It seems like everyone is obsessed with growing email lists these days.

And for a good reason: email is still the most effective marketing channel in terms of return on investment.

You probably want to grow your list, too (if you’re smart). But how do you do that in a world that staged a war for email addresses? A world where every website looks like a battlefield with popups, slide-in forms, welcome mats, and other opt-in weapons.

I’ve been struggling with this problem, too, until by trial and error I developed and adopted 5 authentic ways to collect email addresses without annoying my readers. In fact, they wanted to give me their email address when I asked for it.

Today I’m going to show you 4 of my strategies.

You can steal them to build your email list without annoying tools like popups, and watch your email list grow every day.

There is a special fat bonus at the end, so be sure to read all the way through.

Let’s jump right in. Count down with me.

How to collect emails without annoying people

Strategy #4: Give more than you ask for

No wonder people are annoyed when a popup jumps right at them. They’ve seen hundreds of those, and people know they all ask for their email address.

Most people who are trying to sell on the Internet, just ask, ask, ask.

That created a new online psychology, where people expect to be bombarded with sales pitches and opt-in forms, and they develop the so-called banner blindness.

That’s a sad truth for online consumers, but also an opportunity for you.

If you give instead of asking, and always over-deliver by providing astonishing amount of value before making an ask, you’ll break that psychology. People will actually pause for a second to think “wow, this person is actually helpful” and they’ll pay attention.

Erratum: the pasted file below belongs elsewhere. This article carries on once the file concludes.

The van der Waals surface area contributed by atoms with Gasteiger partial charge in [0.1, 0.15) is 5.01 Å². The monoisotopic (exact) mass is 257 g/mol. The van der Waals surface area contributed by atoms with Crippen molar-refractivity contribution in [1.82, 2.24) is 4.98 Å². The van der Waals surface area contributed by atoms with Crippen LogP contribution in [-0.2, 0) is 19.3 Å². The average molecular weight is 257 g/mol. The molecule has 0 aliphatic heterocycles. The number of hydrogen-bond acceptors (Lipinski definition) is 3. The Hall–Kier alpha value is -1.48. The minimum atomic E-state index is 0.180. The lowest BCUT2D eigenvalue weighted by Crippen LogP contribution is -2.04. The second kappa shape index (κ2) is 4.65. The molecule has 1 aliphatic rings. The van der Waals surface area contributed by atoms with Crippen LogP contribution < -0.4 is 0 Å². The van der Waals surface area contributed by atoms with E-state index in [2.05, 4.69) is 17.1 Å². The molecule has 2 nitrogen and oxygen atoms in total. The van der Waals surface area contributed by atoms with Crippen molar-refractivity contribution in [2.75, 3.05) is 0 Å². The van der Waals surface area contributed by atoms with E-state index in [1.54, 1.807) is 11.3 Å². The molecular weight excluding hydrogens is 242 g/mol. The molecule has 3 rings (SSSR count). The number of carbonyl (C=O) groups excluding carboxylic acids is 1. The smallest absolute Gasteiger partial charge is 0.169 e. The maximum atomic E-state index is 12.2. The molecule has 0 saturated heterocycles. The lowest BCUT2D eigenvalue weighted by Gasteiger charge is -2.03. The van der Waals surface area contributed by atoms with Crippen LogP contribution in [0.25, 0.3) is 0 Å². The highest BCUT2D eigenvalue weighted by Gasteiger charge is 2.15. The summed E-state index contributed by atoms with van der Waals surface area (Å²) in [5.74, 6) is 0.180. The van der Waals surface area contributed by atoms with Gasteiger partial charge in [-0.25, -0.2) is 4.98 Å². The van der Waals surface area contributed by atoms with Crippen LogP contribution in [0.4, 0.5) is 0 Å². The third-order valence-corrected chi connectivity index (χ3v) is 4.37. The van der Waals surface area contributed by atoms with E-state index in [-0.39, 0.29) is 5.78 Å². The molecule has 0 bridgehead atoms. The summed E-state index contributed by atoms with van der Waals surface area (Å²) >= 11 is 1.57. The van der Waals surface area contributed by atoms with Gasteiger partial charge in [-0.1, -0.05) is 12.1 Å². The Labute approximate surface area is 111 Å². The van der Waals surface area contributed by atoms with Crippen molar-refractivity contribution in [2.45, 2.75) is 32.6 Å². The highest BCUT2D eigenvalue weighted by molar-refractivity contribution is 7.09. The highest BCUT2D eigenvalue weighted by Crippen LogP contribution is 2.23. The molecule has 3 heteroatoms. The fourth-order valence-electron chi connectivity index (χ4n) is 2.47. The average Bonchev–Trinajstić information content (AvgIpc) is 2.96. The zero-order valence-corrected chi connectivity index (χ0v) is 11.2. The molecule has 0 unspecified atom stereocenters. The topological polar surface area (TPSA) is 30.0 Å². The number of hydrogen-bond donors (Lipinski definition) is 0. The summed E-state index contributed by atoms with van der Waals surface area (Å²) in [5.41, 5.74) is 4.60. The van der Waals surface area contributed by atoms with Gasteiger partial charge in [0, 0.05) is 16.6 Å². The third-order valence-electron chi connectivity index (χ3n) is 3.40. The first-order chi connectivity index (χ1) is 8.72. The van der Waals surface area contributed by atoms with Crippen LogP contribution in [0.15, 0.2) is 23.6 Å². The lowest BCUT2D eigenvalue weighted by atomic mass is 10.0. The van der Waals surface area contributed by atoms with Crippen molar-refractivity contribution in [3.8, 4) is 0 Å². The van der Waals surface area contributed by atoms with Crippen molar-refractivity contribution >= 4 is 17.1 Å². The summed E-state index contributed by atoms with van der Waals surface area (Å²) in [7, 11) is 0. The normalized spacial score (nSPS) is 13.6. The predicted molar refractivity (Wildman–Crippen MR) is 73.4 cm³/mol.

On practice, this means offering a ton of resources for free. It means producing truly valuable, in-depth content, giving it for free, and only then asking people if they want to subscribe.

If people already got incredible value from you, they will want to sign up so they don’t miss your future material.

For example…

There is a handful of people who put out such great stuff that you wonder why it’s free.

Tim Ferriss is one of them. His blog posts, his podcast episodes, everything he puts out there is so.freaking.good that of course I’ll sign up for his email list! I actually look forward to his 5-bullet Friday newsletter every week. (I’ll also buy almost anything he produces, because I know it’ll be awesome, but that’s a topic for a another blog post).

Blog of Tim Ferriss

Here is another example. Sarah Peterson at routinely publishes comprehensive, all-you-need-to-know blog posts that spell out strategies she could charge for. Just this one blog post is enough to make me want to fill out the little opt-in form at the end:

Sarah Peterson article screenshot

If you follow this strategy and truly put your best stuff out there for free, you can even do popups without annoying (almost) anyone, because you gave more than you’re asking for. But I digress.

Strategy #3: Create content upgrades for everything you write

Content upgrades not only have the highest conversion rates compared to other opt-in solutions (see my results below), but they are also the most thoughtful and the least annoying way to grow your email list.

conversion rates

Content upgrade is “packaged” information that is highly relevant to the blog post topic.

Because it’s relevant to the post and because people who see it are already invested in the topic (they are reading your article, after all), the chance they are going to want the upgrade is high.

And you can make that chance even higher by creating content upgrades that are irresistible (like the one at the end of this article).

For example…

I add content upgrades to my posts with a clear and bright call to action, like that:

How to avoid Gmail Promotions tab - content upgrade example